Can Influencer Marketing Work for Your Brand?

  •    Professional freelance writer and journalist who focuses on science, technology, marketing, business, politics, education, and technical writing.

Influencer marketing is extremely trendy, but can it work for small businesses and solopreneurs? Definitely. For small businesses with physical products, micro influencers that are in the right niche can be particularly powerful.

Let's walkthrough how influencer marketing works for small businesses and solopreneurs, how to find the right influencers for your brand, and how to pitch them your product.

Influencer marketing for small businesses and solopreneurs

Influencer marketing allows you to leverage the original, user-generated content of another professional to benefit your brand. The influencer posts about your brand, business, service, or products, and not “for" you directly; it's all in their own voice to their own built-in, opted-in audience. This is a shot of authenticity surging past the endless streams of paid ads that we all ignore. Influencers are like friends we trust telling us about things they honestly believe are awesome.

And by the way, the influencer marketing strategy that works for small businesses and solopreneurs isn't about paying millions to A-list stars. It's about finding the right person in your niche who has pull. That's why it's often cheaper than traditional advertising — and more effective.

How to find your influencer

Set clear goals. To get this right, understand the results you're looking for and how influencer marketing will support your goal. Your strategy should follow the goal.

Know your audience. You need an absolute lock on who buys your service or product, or who you want to buy it, because unless you know where, when and how they consume information and make decisions to buy, you can't choose the right influencer.

Context. You went to school with Oprah, and she can retweet your message to millions, hooray! Except, you're selling hardware that tekkies can add onto video gaming consoles to “unlock" them. Context matters more than reach. Find influencers in context by monitoring social media, searching and following hashtags, and setting Google alerts for your keywords. When you find someone who posts about your niche all the time, reach out to them, give them reason to post about your brand.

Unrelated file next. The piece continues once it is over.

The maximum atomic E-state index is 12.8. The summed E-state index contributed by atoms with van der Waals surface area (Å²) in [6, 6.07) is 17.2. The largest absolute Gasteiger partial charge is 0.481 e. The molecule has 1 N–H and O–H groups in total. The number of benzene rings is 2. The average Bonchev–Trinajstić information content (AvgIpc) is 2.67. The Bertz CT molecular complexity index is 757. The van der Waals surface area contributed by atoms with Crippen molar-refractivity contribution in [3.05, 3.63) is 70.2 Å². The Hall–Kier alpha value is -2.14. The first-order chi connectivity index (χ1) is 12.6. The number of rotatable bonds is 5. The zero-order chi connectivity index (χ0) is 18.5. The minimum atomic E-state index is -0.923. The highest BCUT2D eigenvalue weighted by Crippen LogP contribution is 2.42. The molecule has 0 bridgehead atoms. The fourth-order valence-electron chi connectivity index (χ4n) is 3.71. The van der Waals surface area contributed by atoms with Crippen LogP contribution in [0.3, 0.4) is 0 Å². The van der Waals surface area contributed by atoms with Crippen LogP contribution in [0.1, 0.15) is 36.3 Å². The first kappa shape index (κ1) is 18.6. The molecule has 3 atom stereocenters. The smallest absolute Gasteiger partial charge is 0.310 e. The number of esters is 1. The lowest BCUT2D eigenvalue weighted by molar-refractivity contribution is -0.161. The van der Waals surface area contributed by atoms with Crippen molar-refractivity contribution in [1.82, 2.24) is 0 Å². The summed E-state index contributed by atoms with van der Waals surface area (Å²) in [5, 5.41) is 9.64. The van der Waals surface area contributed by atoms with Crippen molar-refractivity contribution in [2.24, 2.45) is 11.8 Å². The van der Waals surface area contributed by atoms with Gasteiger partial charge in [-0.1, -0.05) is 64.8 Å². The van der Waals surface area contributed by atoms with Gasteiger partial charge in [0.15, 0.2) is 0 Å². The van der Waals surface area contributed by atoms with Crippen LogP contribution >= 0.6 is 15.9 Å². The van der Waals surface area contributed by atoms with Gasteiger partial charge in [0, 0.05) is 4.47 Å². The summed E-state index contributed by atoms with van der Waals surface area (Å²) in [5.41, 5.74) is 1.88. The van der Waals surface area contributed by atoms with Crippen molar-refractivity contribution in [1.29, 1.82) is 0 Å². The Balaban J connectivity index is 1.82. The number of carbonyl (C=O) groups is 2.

Reach. Once you find a few potentially great fits in context, you do want to ensure they have sufficient reach. Use tools like BuzzSumo, Buzzstream, Ahrefs, and MozBar to find out which sites people are going to most. When you find sites that are both in context and have high authority, chances are good that you've found another potential influencer. You can also look for niche-specific bloggers this way and confirm how much traffic their site gets with your tools.

Micro-influencers. Remember, huge celebs are not always (or even usually) the answer. Micro-influencers are lesser known, but have serious, engaged followings that are on point for your brand. More businesses are succeeding with micro-influencer activations than celebrity campaigns.

Actionability. How often do your influencer's followers do what they suggest? Influencers are more likely to cause action when they are contextually aligned with the brands they're collaborating with, and reach enough people. Check their comments sections for posts with photos and other relevant feedback that shows actionability.

Choose the right influencer. You are looking for your brand's true love — someone who can reach your audience with total credibility, and who will love your brand. Your influencer should be excited to hear from you, because they love the product or service so much (or they soon will).

Reach out and pitch your influencer

Mention them. If you've got an amazing photo of your product or a fabulous piece of press, share it, and mention your target influencer. Better still, mention them by referring to their opinions or a previous post they did that's related to what you're posting now, or include them in a high-quality curated list.

Foster a collaboration. If your influencer is an expert, host an AMA starring them; your software brand can host an ethical hacker, for example. If your product and the influencer are a really nice match, ask them about a joint product campaign they can lend their name to.

Guest posting. Ask for the influencer to post on your blog, or to post on theirs. You can even interview them for a podcast or video that can go on both blogs.

Send them something. Without asking them to write or post about it, send them your product. You picked them because you know they'll love it; if they do, this will pay off, and you will have genuine buzz you didn't pay for.

Speaking of money...don't. Although some influencers do get paid, that kind of strategy can blow up in your face. Instead, send the influencer the product or allow them to use the service free of charge, but don't pay them. About 70 percent of businesses pay influencers either rarely or not at all, and that's because this keeps the buzz and the relationship genuine. Influencers should say that they got the product or service from you gratis, but that their opinions are their own — and if you don't pay them, they will be.

Work it

Now that you've connected with your influencer, nurture that connection. Collaborate with your influencer. Listen to their feedback as they are speaking to the heart and soul of your target audience. Then enjoy the authentic connection you're making with your customers!